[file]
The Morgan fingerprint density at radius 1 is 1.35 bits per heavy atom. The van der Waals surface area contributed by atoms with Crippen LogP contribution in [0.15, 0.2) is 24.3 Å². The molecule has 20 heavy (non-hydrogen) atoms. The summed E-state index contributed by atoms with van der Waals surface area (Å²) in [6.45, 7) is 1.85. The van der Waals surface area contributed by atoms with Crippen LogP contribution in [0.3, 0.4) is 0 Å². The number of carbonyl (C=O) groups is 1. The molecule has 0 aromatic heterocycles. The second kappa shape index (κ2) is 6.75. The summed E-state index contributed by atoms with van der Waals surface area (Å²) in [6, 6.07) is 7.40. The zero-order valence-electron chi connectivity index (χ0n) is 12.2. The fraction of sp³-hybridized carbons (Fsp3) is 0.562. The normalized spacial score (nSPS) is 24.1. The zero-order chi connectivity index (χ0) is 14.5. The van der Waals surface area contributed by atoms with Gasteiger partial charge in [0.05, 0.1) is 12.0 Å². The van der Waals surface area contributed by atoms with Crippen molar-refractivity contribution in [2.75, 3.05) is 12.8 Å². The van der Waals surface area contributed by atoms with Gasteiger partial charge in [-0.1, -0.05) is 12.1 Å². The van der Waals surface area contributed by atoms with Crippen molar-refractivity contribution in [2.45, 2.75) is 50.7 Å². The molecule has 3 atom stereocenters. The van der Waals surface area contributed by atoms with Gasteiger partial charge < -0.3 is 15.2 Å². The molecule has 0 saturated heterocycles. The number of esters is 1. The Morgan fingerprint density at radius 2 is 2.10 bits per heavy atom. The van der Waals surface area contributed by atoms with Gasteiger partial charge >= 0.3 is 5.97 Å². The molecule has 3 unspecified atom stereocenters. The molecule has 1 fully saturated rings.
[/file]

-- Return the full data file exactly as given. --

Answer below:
The Morgan fingerprint density at radius 1 is 1.35 bits per heavy atom. The van der Waals surface area contributed by atoms with Crippen LogP contribution in [0.15, 0.2) is 24.3 Å². The molecule has 20 heavy (non-hydrogen) atoms. The summed E-state index contributed by atoms with van der Waals surface area (Å²) in [6.45, 7) is 1.85. The van der Waals surface area contributed by atoms with Crippen LogP contribution in [0.3, 0.4) is 0 Å². The number of carbonyl (C=O) groups is 1. The molecule has 0 aromatic heterocycles. The second kappa shape index (κ2) is 6.75. The summed E-state index contributed by atoms with van der Waals surface area (Å²) in [6, 6.07) is 7.40. The zero-order valence-electron chi connectivity index (χ0n) is 12.2. The fraction of sp³-hybridized carbons (Fsp3) is 0.562. The normalized spacial score (nSPS) is 24.1. The zero-order chi connectivity index (χ0) is 14.5. The van der Waals surface area contributed by atoms with Gasteiger partial charge in [0.05, 0.1) is 12.0 Å². The van der Waals surface area contributed by atoms with Crippen molar-refractivity contribution in [2.75, 3.05) is 12.8 Å². The van der Waals surface area contributed by atoms with Gasteiger partial charge in [-0.1, -0.05) is 12.1 Å². The van der Waals surface area contributed by atoms with Crippen molar-refractivity contribution in [2.45, 2.75) is 50.7 Å². The molecule has 3 atom stereocenters. The van der Waals surface area contributed by atoms with Gasteiger partial charge < -0.3 is 15.2 Å². The molecule has 0 saturated heterocycles. The number of esters is 1. The Morgan fingerprint density at radius 2 is 2.10 bits per heavy atom. The van der Waals surface area contributed by atoms with Gasteiger partial charge >= 0.3 is 5.97 Å². The molecule has 3 unspecified atom stereocenters. The molecule has 1 fully saturated rings.